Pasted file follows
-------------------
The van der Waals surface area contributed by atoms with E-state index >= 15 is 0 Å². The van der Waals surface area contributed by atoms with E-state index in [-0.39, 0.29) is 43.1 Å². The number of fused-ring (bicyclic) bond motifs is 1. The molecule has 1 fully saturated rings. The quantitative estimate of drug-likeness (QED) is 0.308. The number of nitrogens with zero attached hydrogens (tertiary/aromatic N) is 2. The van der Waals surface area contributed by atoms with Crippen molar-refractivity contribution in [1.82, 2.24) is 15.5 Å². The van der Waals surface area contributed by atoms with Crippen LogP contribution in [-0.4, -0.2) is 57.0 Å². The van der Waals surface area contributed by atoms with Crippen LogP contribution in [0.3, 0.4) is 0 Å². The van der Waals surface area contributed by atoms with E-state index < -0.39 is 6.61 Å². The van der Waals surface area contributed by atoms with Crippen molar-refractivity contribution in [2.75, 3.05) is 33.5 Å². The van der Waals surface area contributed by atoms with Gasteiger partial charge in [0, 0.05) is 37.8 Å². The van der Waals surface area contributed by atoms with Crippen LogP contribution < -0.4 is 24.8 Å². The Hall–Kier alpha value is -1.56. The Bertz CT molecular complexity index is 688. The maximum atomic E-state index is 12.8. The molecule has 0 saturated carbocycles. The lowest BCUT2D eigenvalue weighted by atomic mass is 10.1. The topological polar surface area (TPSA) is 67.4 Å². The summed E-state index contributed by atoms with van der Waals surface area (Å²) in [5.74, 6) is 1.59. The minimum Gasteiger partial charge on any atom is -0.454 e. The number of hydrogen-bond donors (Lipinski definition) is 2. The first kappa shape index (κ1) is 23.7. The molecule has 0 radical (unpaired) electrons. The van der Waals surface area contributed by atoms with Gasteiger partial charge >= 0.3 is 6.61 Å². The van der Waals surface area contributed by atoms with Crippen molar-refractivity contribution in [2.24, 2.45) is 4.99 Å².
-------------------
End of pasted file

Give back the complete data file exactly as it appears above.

The van der Waals surface area contributed by atoms with E-state index >= 15 is 0 Å². The van der Waals surface area contributed by atoms with E-state index in [-0.39, 0.29) is 43.1 Å². The number of fused-ring (bicyclic) bond motifs is 1. The molecule has 1 fully saturated rings. The quantitative estimate of drug-likeness (QED) is 0.308. The number of nitrogens with zero attached hydrogens (tertiary/aromatic N) is 2. The van der Waals surface area contributed by atoms with Crippen molar-refractivity contribution in [1.82, 2.24) is 15.5 Å². The van der Waals surface area contributed by atoms with Crippen LogP contribution in [-0.4, -0.2) is 57.0 Å². The van der Waals surface area contributed by atoms with Crippen LogP contribution in [0.3, 0.4) is 0 Å². The van der Waals surface area contributed by atoms with E-state index < -0.39 is 6.61 Å². The van der Waals surface area contributed by atoms with Crippen molar-refractivity contribution in [2.75, 3.05) is 33.5 Å². The van der Waals surface area contributed by atoms with Gasteiger partial charge in [0, 0.05) is 37.8 Å². The van der Waals surface area contributed by atoms with Crippen LogP contribution < -0.4 is 24.8 Å². The Hall–Kier alpha value is -1.56. The Bertz CT molecular complexity index is 688. The maximum atomic E-state index is 12.8. The molecule has 0 saturated carbocycles. The lowest BCUT2D eigenvalue weighted by atomic mass is 10.1. The topological polar surface area (TPSA) is 67.4 Å². The summed E-state index contributed by atoms with van der Waals surface area (Å²) in [5.74, 6) is 1.59. The minimum Gasteiger partial charge on any atom is -0.454 e. The number of hydrogen-bond donors (Lipinski definition) is 2. The first kappa shape index (κ1) is 23.7. The molecule has 0 radical (unpaired) electrons. The van der Waals surface area contributed by atoms with Gasteiger partial charge >= 0.3 is 6.61 Å². The van der Waals surface area contributed by atoms with Crippen molar-refractivity contribution in [2.24, 2.45) is 4.99 Å².